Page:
Leaving the instruments behind, the gang get back to their 3 MCs and 1 Dj setup. As well as mentioning how great it is to perform under the Sugar Hill Gang name after all the controversy (check out the documentary "I Want My Name Back"), saying how much they've enjoyed being in Israel and how great the food is, the band also give thanks to their influences and everyone who has helped them along the way. This leads to another short cover of Purple Rain in honour of the late Prince. As sweet as this is, it's not until the legendary Jump Around horns start playing that everyone really starts..well...jumping! As the place goes nuts, the band suddenly slides into the classic Apache and is later followed by Sugar Hill's signature tune Rapper's Delight. Let's be honest...these two tracks are why most people are here tonight. They could just do these two tracks on repeat and the crowd would be happy. Apache brought on a dance craze made even more popular by The Fresh Prince of Bel Air and Rapper's Delight is forever considered the first song to bring rap and sampling to the US. They are both long standing party anthems and they have the same effect here tonight. The band even return to the instruments during Rapper's Delight, showing that they can actually play the Chic sample on their own.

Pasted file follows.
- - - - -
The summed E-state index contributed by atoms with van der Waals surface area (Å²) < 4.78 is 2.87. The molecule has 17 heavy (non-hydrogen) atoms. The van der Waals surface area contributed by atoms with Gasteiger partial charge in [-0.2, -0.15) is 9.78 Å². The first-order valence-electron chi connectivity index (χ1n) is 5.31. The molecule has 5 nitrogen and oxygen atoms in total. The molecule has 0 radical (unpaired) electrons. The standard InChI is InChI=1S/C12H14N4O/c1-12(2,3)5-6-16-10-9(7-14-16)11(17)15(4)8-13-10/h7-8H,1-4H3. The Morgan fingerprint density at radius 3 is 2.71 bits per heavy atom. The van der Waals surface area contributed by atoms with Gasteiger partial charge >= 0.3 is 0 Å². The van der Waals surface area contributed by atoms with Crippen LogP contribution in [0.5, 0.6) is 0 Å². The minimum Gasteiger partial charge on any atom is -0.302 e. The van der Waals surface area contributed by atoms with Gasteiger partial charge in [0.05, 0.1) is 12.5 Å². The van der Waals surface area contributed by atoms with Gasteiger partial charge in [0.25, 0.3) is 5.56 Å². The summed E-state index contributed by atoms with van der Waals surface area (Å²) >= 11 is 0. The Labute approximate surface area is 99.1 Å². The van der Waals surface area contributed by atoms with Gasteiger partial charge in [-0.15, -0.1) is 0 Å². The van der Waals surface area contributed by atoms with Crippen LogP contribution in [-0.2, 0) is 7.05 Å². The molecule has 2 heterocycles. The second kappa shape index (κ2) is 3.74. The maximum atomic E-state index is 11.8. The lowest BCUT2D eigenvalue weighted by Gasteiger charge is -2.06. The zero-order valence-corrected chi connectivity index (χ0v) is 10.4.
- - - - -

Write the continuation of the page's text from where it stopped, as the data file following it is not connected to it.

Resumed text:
Wrapping things off returning for an encore of random funk jamming, it seems as though Sugar Hill Gang really want to continue the party. Unfortunately, I think most of the crowd had already lost interest as soon as they realised they weren't going to do Rapper's Delight again. It is a bit of a let down that not enough people have come out to witness these legends reunited for such a special tour, but it hasn't seemed to have bothered them, persevering  and giving it all they've got and just a whole lot of LOVE.


All photos courtesy of Raz Mor